There are other animation file formats. There’s MP4 and its progeny, of course. Google has a version of webp that has animation, but people don’t trust Google so much anymore. GIFs are also limited: it’s an indexed graphics format that maxes out at 256 colors. But there are many ways to make them, all the major browsers support them, many social media sites support them, and they doesn’t have Google’s sterile, chlorine-like stink about them, so they survive. Improbably, awesomely, people still make, use and view GIFs today.

Google Meetup(?)’s message input bar with GIF button
Discord’s message input bar with GIF button

Google Meetup, or whatever the hell they call it now, has an interface for searching for GIFs to use, and Discord does too. There’s a site, the slightly-incorrectly named GIPHY, that hosts them and lets you search for them. Arguably GIFs are more popular than ever. But the acknowledged Golden (well, maybe Tarnished Bronze) Age of GIFs was the Geocitiene Era.

Well, now the Internet Archive has an amusingly-styled site, GifCities, where you can search through an archives of the GeoCities site collection.

Comic Sans! A spinning rendered dollar sign! Party like it’s 200X!

It doesn’t seem to have a lot to go by when doing its text search? My “Nethack” search only turned up two GIFs, both found from the term’s inclusion in their origin URLs. These are them:

I don’t get that eye one, but the second one’s kind of snazzy, if not really that useful. Still-someone worked to construct each of them, and I like that their work is commemorated, and even available for others to use today. Most of the Old Web, by weight, is lost now, so let’s cherish what remains.

Dread Templar and HROT Reviews

For this double indie game review, I’m taking a look at Dread Templar and HROT, both played with press keys provided by the developers.

0:00 Intro
00:17 Dread Templar
4:38 HROT

Shiren 6 Main Dungeon Completion

Whew! At around 3:30 AM last night, I finally was able to play Shiren the Wanderer 6: The Mystery Dungeon of Serpentcoil Island. Five hours later I finished it on my first attempt, with no deaths. I had six Revival Herbs in inventory at the end. (There is a story battle against the boss at the beginning that you’re supposed to lose. I don’t know, maybe there’s a tricky way to finish it? I gave it a good try.)

I did this on my rarely-used Twitch channel. I’ve put the recordings of the play in a video collection, which you can see here.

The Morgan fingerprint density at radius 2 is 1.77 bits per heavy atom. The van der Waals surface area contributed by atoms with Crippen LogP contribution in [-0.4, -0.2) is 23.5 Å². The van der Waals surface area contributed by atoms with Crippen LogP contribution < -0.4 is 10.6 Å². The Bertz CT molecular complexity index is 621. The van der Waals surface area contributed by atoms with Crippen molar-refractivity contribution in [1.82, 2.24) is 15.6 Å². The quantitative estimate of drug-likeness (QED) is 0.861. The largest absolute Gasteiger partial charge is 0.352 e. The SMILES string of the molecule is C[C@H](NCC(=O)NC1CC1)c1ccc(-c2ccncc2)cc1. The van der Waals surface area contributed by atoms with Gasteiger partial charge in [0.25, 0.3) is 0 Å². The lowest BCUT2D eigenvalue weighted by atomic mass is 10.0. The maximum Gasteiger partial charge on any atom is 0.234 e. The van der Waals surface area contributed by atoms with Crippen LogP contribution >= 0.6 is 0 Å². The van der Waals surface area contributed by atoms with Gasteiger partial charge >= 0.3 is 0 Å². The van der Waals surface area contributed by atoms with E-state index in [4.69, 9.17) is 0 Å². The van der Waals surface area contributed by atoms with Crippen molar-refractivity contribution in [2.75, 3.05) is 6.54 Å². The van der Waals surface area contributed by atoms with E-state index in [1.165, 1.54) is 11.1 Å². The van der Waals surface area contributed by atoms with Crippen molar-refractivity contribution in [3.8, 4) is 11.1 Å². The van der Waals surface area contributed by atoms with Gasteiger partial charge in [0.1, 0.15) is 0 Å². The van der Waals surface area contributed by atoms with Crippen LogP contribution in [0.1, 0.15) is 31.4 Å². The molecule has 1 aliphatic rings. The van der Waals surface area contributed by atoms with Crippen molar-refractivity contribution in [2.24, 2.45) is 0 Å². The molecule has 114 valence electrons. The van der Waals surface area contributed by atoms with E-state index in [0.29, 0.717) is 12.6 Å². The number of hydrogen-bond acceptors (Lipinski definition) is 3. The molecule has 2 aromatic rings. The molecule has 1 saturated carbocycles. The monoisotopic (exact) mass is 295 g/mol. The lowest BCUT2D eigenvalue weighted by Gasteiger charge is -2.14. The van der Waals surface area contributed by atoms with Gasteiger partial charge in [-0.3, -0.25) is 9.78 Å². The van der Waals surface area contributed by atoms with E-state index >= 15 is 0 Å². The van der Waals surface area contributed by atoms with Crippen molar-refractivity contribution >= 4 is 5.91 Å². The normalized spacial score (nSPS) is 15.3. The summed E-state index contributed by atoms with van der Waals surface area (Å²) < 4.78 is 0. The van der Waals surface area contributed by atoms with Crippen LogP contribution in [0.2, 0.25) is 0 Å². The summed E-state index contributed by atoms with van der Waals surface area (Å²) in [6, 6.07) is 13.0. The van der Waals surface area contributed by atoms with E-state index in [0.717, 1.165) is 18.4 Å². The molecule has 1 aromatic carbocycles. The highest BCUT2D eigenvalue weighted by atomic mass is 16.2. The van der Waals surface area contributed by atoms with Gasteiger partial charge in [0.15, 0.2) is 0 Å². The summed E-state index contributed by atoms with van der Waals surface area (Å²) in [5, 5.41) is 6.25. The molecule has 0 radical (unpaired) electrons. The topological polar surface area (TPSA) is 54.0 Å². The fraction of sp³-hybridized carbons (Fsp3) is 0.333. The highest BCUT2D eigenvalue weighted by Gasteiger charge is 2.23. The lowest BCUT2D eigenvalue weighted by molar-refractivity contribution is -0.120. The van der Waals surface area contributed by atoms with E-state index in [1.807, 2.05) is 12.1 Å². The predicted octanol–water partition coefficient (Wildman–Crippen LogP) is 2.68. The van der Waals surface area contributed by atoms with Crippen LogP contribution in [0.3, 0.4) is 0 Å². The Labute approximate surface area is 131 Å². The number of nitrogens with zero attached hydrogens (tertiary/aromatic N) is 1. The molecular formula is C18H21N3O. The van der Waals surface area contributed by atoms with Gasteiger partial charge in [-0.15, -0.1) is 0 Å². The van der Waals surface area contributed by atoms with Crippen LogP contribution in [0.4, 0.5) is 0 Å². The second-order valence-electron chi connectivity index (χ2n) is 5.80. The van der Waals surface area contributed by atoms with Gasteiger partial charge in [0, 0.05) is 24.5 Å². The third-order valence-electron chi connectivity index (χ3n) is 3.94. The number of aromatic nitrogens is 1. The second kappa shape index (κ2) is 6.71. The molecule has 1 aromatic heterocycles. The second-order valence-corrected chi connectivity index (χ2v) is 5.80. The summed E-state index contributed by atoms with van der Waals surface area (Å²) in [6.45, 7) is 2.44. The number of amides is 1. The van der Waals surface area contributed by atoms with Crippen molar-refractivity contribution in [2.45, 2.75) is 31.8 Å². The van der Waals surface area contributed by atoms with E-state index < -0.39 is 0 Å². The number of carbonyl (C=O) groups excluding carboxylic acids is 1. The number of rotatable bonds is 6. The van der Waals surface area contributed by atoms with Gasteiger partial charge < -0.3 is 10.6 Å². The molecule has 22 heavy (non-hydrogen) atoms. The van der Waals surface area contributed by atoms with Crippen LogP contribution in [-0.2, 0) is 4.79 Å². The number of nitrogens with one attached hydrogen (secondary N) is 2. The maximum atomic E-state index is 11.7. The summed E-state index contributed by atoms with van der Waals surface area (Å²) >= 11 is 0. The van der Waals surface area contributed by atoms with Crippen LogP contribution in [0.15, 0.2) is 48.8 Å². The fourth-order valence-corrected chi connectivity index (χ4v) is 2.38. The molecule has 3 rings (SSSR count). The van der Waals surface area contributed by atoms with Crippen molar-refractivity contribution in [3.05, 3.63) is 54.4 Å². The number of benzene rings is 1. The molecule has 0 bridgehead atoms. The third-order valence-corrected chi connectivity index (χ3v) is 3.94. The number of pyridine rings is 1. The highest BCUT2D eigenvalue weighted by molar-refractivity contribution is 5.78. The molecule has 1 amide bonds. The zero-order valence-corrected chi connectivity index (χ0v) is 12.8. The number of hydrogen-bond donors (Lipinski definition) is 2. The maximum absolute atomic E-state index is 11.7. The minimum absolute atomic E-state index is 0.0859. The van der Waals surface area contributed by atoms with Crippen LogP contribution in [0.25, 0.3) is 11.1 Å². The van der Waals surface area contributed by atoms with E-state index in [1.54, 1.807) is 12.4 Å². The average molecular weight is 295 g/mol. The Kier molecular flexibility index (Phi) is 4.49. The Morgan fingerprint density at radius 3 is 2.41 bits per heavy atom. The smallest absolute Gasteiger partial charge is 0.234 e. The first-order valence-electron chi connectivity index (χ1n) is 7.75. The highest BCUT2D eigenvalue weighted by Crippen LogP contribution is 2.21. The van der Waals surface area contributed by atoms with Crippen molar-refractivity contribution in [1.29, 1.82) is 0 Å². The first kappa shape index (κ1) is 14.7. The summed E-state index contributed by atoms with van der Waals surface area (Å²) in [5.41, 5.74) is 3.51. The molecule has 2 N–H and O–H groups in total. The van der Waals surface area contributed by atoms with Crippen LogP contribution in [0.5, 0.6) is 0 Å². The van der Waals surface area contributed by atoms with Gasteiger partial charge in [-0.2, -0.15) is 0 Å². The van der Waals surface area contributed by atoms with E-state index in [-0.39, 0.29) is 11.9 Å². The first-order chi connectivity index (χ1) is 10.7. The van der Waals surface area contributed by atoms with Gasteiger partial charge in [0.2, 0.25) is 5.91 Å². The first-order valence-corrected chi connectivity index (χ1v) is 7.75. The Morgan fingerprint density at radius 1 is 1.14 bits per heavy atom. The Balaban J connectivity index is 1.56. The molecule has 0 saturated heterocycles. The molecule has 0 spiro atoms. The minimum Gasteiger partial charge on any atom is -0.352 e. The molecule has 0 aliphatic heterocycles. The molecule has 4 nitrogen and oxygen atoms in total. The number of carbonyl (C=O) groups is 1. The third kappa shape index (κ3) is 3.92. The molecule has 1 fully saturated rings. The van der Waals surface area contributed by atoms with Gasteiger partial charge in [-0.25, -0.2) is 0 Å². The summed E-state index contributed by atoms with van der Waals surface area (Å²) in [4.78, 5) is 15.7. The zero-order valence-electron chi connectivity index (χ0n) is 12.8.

I’m not going to say this means the game is easy. I can finish Super Famicom Shiren on one try too. I’ve been playing roguelikes for, oooh, over 30 years now? Shiren 6 falls a lot closer to the first Shiren games than Shiren 4 and 5, and I couldn’t be happier about that. I plan on written a full review later, after I’ve recovered from staying up all night playing this game.

I’m sorry that this isn’t more generally interesting, but I’m pretty jazzed!

How To Play Pocket Card Jockey: Ride On

Yeah, it’s another Youtube video, but there’s an important difference this time: I made it myself. It’s seven minutes long.

I’m new at this kind of editing, and I spent a lot of effort trying to give viewers enough time to read all the text, but I failed somewhat in that regard. I suggest pausing the video if you need to catch up. It’s about the recently released Switch version of Pocket Card Jockey, a horse racing and breeding simulation that search-and-replaced all the fiddly HORSE RIDING parts with CARD GAME: a form of Solitaire called Golf, a.k.a. One Foundation.

Yeah, I’m new at this kind of editing. It was good practice though!

Game Freak has mostly had its legacy taken up by The House that Pikachu built, Pokèmon. Pokè this and Pokè that. But they had a history before they made their absurdly popular critter catching/fighting RPG, beginning as an obscure  Japanese fanzine from 1983, and they sometimes publish a game that has nothing to do with their monstrous progeny. The best known of these is probably the Gameboy Advance game Drill Dozer, but lately they’ve sallied forth into mobile gaming with a title called, in English, Pocket Card Jockey. It got a 3DS port beloved of the few that tried it, and now an update of that is on the Switch ($15). It seems a bit easier now, but it’s still wonderful.

I’ve seen Pocket Card Jockey described as not complicated, and rarely do I see a take that I disagree with more. Pocket Card Jockey is very complicated, each horse has almost a dozen characteristics to be cognizant of, each race is full of tension, and success in G-I (the hardest type) of races usually comes through executing a good strategy. I’ve also seen people say that it must have been easy to make, and I disagree with that assumption too: I think it must have been terribly difficult to construct, and most of that difficulty was in design and playtesting. Games like this don’t just happen, not if they’re any good, and Pocket Card Jockey is good.

Pocket Card Jockey: Ride On has an extensive tutorial, with three whole practice races, but there’s still a lot to learn. That’s why I made this video, to try to infect you with some of my own 100-level enthusiasm for it. I know of few games that work better in practice. You should give it a try.